Tuesday, May 2, 2017
George Washington, in his Rules of Civility and Decent Behavior, counsels us to: “Labor to keep alive in your breast that little spark of celestial fire called conscience.”
And my conscience has been urging me for some time now to listen to it.
As many of you know, I have deep roots in the United States. I had five ancestors on the Mayflower, I’ve lived in south Texas, and I have immediate family, many friends, and valued readers scattered from coast to coast, so this has been a very difficult decision for me to make.
But I have become increasingly heartsick while reading the growing accounts of people’s experiences trying to enter a country that, to me, has always been so welcoming. It’s not an easy thing for me to feel that welcome when I know that many others will be turned away through no fault of their own.
I had already booked three conferences this year in the United States, and was as always looking forward to them. I’ve decided, however, to withdraw from two of them—the RT Booklovers’ Convention in Atlanta in May, and RWA’s National Conference in July—which are both primarily professional development and more for my benefit than anyone else’s.
My involvement with the third—the Historical Novel Society conference in Portland in June—is different in that I’ve promised to teach a workshop there and I won’t go back on that promise. I will be there.
Because I’ve been so fortunate in my career, I decided that instead of focusing on my personal disappointment I’d turn it into an opportunity to do something positive for someone else. In March I invited unpublished romance writers to enter a sweepstakes for a chance to win a full registration and paid room in the conference hotel at one of the two conferences that I won’t be attending. Winners were chosen at random.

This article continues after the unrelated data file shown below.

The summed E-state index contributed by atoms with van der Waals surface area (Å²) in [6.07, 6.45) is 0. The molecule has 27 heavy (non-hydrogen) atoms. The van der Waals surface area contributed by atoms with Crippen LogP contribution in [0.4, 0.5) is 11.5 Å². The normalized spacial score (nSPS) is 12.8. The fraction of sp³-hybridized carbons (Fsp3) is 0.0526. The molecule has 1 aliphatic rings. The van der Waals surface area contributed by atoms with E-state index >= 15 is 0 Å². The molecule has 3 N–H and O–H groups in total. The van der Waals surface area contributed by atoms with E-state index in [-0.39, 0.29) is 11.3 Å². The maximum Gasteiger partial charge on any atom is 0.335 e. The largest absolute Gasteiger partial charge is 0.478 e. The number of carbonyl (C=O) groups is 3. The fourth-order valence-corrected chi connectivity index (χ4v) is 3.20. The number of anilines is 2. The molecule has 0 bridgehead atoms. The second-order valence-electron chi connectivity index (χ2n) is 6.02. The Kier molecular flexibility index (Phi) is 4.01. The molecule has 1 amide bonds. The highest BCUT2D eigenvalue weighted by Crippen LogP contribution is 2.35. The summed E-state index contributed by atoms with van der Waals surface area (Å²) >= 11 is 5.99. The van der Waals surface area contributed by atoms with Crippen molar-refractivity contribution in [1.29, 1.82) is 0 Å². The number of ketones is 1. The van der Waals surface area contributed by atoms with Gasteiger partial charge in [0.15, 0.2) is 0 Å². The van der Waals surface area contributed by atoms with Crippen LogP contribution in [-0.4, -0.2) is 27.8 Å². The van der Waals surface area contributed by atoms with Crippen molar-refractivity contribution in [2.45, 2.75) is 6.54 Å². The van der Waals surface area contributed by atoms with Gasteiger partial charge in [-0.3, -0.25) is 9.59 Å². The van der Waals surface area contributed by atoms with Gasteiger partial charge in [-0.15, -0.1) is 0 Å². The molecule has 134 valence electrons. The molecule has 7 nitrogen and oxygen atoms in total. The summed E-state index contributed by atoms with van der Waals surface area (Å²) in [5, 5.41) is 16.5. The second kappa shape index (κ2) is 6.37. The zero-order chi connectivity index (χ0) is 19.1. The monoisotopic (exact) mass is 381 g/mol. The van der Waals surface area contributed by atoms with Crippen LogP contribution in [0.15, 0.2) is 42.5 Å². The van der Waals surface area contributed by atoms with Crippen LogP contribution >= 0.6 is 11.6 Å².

I’d like to congratulate Carrie Bastyr, who’ll be taking “my” place at the RT Booklovers’ Convention, and Naomi Nelson, who’ll be attending the RWA’s National Conference. I know my publishers, readers, and writing friends will make them welcome.
Again, this was not easy for me, but I’m grateful for your understanding.
I agree with Nelson Mandela, who wrote, “I always knew that deep down in every human heart, there is mercy and generosity. No one is born hating another person because of the color of his skin, or his background, or his religion. People must learn to hate, and if they can learn to hate, they can be taught to love, for love comes more naturally to the human heart.”